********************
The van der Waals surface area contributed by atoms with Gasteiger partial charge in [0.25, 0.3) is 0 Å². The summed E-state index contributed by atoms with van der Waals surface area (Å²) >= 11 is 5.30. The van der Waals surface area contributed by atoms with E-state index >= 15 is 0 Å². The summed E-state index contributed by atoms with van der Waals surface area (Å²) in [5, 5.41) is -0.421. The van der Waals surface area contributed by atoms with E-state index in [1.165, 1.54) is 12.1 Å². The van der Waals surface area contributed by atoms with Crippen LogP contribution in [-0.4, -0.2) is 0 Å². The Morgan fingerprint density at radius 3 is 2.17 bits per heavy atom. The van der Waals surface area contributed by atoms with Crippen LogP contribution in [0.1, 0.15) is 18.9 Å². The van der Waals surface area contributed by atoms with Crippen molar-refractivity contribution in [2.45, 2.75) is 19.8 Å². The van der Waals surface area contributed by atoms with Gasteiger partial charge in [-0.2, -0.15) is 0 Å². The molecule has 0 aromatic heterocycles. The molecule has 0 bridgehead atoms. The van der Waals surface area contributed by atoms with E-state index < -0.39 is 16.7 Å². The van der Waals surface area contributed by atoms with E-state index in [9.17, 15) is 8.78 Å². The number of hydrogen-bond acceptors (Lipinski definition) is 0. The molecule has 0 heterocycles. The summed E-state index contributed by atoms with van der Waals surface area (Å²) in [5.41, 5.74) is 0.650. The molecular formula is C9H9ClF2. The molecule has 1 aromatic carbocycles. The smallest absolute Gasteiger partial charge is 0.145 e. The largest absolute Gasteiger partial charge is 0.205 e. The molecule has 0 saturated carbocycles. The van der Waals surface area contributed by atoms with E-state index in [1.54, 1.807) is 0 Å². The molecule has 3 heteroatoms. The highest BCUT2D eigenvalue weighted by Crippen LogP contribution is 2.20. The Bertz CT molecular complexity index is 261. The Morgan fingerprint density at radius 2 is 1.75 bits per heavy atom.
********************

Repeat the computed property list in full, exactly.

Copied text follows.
The van der Waals surface area contributed by atoms with Gasteiger partial charge in [0.25, 0.3) is 0 Å². The summed E-state index contributed by atoms with van der Waals surface area (Å²) >= 11 is 5.30. The van der Waals surface area contributed by atoms with E-state index >= 15 is 0 Å². The summed E-state index contributed by atoms with van der Waals surface area (Å²) in [5, 5.41) is -0.421. The van der Waals surface area contributed by atoms with E-state index in [1.165, 1.54) is 12.1 Å². The van der Waals surface area contributed by atoms with Crippen LogP contribution in [-0.4, -0.2) is 0 Å². The Morgan fingerprint density at radius 3 is 2.17 bits per heavy atom. The van der Waals surface area contributed by atoms with Crippen LogP contribution in [0.1, 0.15) is 18.9 Å². The van der Waals surface area contributed by atoms with Crippen molar-refractivity contribution in [2.45, 2.75) is 19.8 Å². The van der Waals surface area contributed by atoms with Gasteiger partial charge in [-0.2, -0.15) is 0 Å². The molecule has 0 aromatic heterocycles. The molecule has 0 bridgehead atoms. The van der Waals surface area contributed by atoms with E-state index < -0.39 is 16.7 Å². The van der Waals surface area contributed by atoms with E-state index in [9.17, 15) is 8.78 Å². The number of hydrogen-bond acceptors (Lipinski definition) is 0. The molecule has 0 heterocycles. The summed E-state index contributed by atoms with van der Waals surface area (Å²) in [5.41, 5.74) is 0.650. The molecular formula is C9H9ClF2. The molecule has 1 aromatic carbocycles. The smallest absolute Gasteiger partial charge is 0.145 e. The largest absolute Gasteiger partial charge is 0.205 e. The molecule has 0 saturated carbocycles. The van der Waals surface area contributed by atoms with E-state index in [1.54, 1.807) is 0 Å². The molecule has 3 heteroatoms. The highest BCUT2D eigenvalue weighted by Crippen LogP contribution is 2.20. The Bertz CT molecular complexity index is 261. The Morgan fingerprint density at radius 2 is 1.75 bits per heavy atom.